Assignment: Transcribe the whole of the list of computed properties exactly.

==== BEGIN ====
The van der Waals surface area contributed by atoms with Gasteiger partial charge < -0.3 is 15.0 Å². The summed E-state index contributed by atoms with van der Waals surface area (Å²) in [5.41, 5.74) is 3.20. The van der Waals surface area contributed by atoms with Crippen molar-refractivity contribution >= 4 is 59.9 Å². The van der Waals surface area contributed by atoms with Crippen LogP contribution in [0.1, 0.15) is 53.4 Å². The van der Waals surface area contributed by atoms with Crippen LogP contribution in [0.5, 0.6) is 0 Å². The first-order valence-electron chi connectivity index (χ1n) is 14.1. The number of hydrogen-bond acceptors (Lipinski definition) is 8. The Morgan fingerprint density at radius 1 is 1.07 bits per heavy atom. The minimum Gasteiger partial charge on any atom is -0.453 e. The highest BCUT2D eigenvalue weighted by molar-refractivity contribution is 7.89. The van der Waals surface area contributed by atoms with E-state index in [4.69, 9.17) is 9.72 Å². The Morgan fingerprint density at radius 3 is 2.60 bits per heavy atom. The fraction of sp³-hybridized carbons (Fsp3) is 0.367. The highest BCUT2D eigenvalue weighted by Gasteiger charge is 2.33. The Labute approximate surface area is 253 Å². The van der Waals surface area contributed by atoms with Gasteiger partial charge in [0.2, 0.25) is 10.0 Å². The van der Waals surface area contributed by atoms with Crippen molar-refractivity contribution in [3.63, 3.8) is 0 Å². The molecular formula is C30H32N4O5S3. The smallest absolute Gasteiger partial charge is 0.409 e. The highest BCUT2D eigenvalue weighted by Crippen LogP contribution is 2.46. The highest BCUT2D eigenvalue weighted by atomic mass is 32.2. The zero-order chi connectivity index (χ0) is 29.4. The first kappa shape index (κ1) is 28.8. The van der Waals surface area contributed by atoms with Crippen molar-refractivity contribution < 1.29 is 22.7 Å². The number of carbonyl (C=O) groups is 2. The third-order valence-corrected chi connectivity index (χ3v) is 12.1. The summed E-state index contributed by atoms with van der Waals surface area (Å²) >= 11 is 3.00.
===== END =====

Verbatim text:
The van der Waals surface area contributed by atoms with Gasteiger partial charge < -0.3 is 15.0 Å². The summed E-state index contributed by atoms with van der Waals surface area (Å²) in [5.41, 5.74) is 3.20. The van der Waals surface area contributed by atoms with Crippen molar-refractivity contribution >= 4 is 59.9 Å². The van der Waals surface area contributed by atoms with Crippen LogP contribution in [0.1, 0.15) is 53.4 Å². The van der Waals surface area contributed by atoms with Crippen LogP contribution in [0.5, 0.6) is 0 Å². The first-order valence-electron chi connectivity index (χ1n) is 14.1. The number of hydrogen-bond acceptors (Lipinski definition) is 8. The Morgan fingerprint density at radius 1 is 1.07 bits per heavy atom. The minimum Gasteiger partial charge on any atom is -0.453 e. The highest BCUT2D eigenvalue weighted by molar-refractivity contribution is 7.89. The van der Waals surface area contributed by atoms with E-state index in [4.69, 9.17) is 9.72 Å². The Morgan fingerprint density at radius 3 is 2.60 bits per heavy atom. The fraction of sp³-hybridized carbons (Fsp3) is 0.367. The highest BCUT2D eigenvalue weighted by Gasteiger charge is 2.33. The Labute approximate surface area is 253 Å². The van der Waals surface area contributed by atoms with Gasteiger partial charge in [0.2, 0.25) is 10.0 Å². The van der Waals surface area contributed by atoms with Crippen molar-refractivity contribution in [3.63, 3.8) is 0 Å². The molecular formula is C30H32N4O5S3. The smallest absolute Gasteiger partial charge is 0.409 e. The highest BCUT2D eigenvalue weighted by Crippen LogP contribution is 2.46. The highest BCUT2D eigenvalue weighted by atomic mass is 32.2. The zero-order chi connectivity index (χ0) is 29.4. The first kappa shape index (κ1) is 28.8. The van der Waals surface area contributed by atoms with Crippen molar-refractivity contribution < 1.29 is 22.7 Å². The number of carbonyl (C=O) groups is 2. The third-order valence-corrected chi connectivity index (χ3v) is 12.1. The summed E-state index contributed by atoms with van der Waals surface area (Å²) >= 11 is 3.00.